Commenced in January 2007
Frequency: Monthly
Edition: International
Paper Count: 2

Publications

2 Detecting Tomato Flowers in Greenhouses Using Computer Vision

Authors: Dor Oppenheim, Yael Edan, Guy Shani

Abstract:

This paper presents an image analysis algorithm to detect and count yellow tomato flowers in a greenhouse with uneven illumination conditions, complex growth conditions and different flower sizes. The algorithm is designed to be employed on a drone that flies in greenhouses to accomplish several tasks such as pollination and yield estimation. Detecting the flowers can provide useful information for the farmer, such as the number of flowers in a row, and the number of flowers that were pollinated since the last visit to the row. The developed algorithm is designed to handle the real world difficulties in a greenhouse which include varying lighting conditions, shadowing, and occlusion, while considering the computational limitations of the simple processor in the drone. The algorithm identifies flowers using an adaptive global threshold, segmentation over the HSV color space, and morphological cues. The adaptive threshold divides the images into darker and lighter images. Then, segmentation on the hue, saturation and volume is performed accordingly, and classification is done according to size and location of the flowers. 1069 images of greenhouse tomato flowers were acquired in a commercial greenhouse in Israel, using two different RGB Cameras – an LG G4 smartphone and a Canon PowerShot A590. The images were acquired from multiple angles and distances and were sampled manually at various periods along the day to obtain varying lighting conditions. Ground truth was created by manually tagging approximately 25,000 individual flowers in the images. Sensitivity analyses on the acquisition angle of the images, periods throughout the day, different cameras and thresholding types were performed. Precision, recall and their derived F1 score were calculated. Results indicate better performance for the view angle facing the flowers than any other angle. Acquiring images in the afternoon resulted with the best precision and recall results. Applying a global adaptive threshold improved the median F1 score by 3%. Results showed no difference between the two cameras used. Using hue values of 0.12-0.18 in the segmentation process provided the best results in precision and recall, and the best F1 score. The precision and recall average for all the images when using these values was 74% and 75% respectively with an F1 score of 0.73. Further analysis showed a 5% increase in precision and recall when analyzing images acquired in the afternoon and from the front viewpoint.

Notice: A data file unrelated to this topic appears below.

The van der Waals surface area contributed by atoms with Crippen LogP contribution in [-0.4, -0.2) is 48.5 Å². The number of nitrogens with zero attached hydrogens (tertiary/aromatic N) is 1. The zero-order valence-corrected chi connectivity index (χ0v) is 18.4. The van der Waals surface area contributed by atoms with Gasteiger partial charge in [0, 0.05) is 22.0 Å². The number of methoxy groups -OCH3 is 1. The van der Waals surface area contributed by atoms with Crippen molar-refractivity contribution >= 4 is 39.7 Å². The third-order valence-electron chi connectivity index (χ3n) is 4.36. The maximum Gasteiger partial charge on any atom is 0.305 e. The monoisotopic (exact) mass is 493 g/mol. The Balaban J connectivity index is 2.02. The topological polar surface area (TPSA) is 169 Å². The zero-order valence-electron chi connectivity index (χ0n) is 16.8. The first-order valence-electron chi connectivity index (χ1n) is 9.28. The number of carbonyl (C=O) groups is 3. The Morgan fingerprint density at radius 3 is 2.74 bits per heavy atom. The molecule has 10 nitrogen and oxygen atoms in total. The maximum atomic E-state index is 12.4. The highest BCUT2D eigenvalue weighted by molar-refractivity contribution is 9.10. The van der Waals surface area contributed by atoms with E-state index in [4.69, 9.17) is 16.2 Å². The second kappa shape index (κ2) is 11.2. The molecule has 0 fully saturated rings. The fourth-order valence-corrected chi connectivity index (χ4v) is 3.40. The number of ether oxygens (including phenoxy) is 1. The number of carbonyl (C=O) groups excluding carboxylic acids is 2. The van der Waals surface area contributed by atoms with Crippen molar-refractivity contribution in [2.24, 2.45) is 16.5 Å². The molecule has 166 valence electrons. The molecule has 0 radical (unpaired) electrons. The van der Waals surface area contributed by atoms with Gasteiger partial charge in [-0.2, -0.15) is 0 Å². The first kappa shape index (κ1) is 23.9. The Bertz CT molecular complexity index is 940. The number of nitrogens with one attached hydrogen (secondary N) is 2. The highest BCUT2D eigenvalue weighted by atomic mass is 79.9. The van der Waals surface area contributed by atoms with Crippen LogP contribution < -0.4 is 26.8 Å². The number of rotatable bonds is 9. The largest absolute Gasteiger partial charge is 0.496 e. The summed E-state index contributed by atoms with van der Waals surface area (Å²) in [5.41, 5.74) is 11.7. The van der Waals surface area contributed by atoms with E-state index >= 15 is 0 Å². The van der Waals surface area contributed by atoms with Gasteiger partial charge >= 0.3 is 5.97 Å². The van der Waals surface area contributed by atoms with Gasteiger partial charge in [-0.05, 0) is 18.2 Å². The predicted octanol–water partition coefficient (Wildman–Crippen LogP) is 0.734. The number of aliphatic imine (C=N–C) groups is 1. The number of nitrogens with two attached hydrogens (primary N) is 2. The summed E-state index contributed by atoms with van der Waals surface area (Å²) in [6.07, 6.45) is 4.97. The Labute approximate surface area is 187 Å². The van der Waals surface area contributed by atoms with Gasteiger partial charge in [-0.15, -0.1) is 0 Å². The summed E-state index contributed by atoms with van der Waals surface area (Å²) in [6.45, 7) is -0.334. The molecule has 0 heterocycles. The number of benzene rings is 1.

Keywords: Agricultural engineering, computer vision, image processing, flower detection.

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1 A Cognitive Robot Collaborative Reinforcement Learning Algorithm

Authors: Amit Gil, Helman Stern, Yael Edan

Abstract:

A cognitive collaborative reinforcement learning algorithm (CCRL) that incorporates an advisor into the learning process is developed to improve supervised learning. An autonomous learner is enabled with a self awareness cognitive skill to decide when to solicit instructions from the advisor. The learner can also assess the value of advice, and accept or reject it. The method is evaluated for robotic motion planning using simulation. Tests are conducted for advisors with skill levels from expert to novice. The CCRL algorithm and a combined method integrating its logic with Clouse-s Introspection Approach, outperformed a base-line fully autonomous learner, and demonstrated robust performance when dealing with various advisor skill levels, learning to accept advice received from an expert, while rejecting that of less skilled collaborators. Although the CCRL algorithm is based on RL, it fits other machine learning methods, since advisor-s actions are only added to the outer layer.

Keywords: Robot learning, human-robot collaboration, motion planning, reinforcement learning.

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